Image: Jessica Grant

Rush hour in jam-packed Tokyo means madness, no matter where in Japan’s capital you happen to be wandering but especially so at Shibuya’s landmark scrabble crossing.  There, an explosion of commuters, shoppers, families, teens and visitors converge at the beginning and at the end of every work day as well as on weekend afternoons, turning the thriving scene into a veritable blur of humanity as vehicles comes to a dead stop. That is the signal for the masses to collectively scurry as fast as possible, going with the very speedy flow in all directions.

Unfortunately, some pedestrians in this situation move in a much more nimble manner than others.

I figure into the slower category, and because of that I appreciate the fact that a noted bronze of a big dog sits between the Shibuya train station and the famous intersection.



The aforementioned canine statue, named after a loyal Akita named Hachikō, is a famous meeting place, similar in nature to the big clock outside Grand Central Station in New York City and the foot of the Spanish Steps in Rome. And, like these other places, this particular spot works for anyone who wants to make sure he or she is able to find a colleague, a friend or a family member while tangled in the midst of all the chaos.

The concept is sound, but the reality? Not so much. Even though the specifics are there, it is sometimes so crowded around the vicinity of Hachikō that you still can’t find the person you’re there to meet. That happened to me while surveying this fashionable section of Tokyo when rush hour hit late one afternoon on a sweltering summer day in the part of the city referred to as the Times Square of Asia and where more than 3,000 humans cross every which way in one fell swoop once traffic signals turn red.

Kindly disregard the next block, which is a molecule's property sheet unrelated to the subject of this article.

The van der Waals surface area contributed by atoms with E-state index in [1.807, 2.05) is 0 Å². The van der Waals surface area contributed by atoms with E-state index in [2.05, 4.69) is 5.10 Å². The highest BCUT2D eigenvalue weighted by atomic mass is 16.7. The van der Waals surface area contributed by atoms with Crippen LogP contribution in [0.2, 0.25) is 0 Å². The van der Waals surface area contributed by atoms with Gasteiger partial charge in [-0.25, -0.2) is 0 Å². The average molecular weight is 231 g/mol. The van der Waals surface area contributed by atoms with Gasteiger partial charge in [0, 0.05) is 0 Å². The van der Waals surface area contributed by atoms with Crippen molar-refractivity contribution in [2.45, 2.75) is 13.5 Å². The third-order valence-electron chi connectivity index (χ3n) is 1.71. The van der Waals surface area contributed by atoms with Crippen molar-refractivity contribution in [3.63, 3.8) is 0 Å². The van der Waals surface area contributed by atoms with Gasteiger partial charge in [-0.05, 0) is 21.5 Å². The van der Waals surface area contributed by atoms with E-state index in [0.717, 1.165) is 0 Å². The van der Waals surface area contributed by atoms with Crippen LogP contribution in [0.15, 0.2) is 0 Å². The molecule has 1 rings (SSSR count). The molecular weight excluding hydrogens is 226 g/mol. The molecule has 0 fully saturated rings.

Back then the sea of humanity that suddenly swarmed everywhere took me unawares, and I was swiftly separated from a faithful colleague. Trying not to panic since he knew where we were scheduled to go next and I did not, I remembered the dog statue and the fact that this particular piece of art would be a safe haven for our reunion.



However, in all honestly, I had no idea where that hound happened to be hanging out. Was he ahead of me or to the left of me? Maybe he was behind me? Who knew? Not me.

Feeling helpless and obviously without any sense of direction, I looked up for an answer and was uniquely rewarded. Appearing on the biggest of three Jumbotrons in the area was Mike. Happily, my mate is a lanky American who towered over nearly all of the rest of the madding crowd there at Shibuya Crossing on that fateful day.

And so I studied that huge video screen for any special features that were near my tall friend, noting a few and then realizing that if I just crossed the paved thoroughfare in front of me I would reach him. So I did, finding my Jumbotron hero without any further anxiety.

All I can say is thank goodness for Tokyo street sign technology, Japanese style.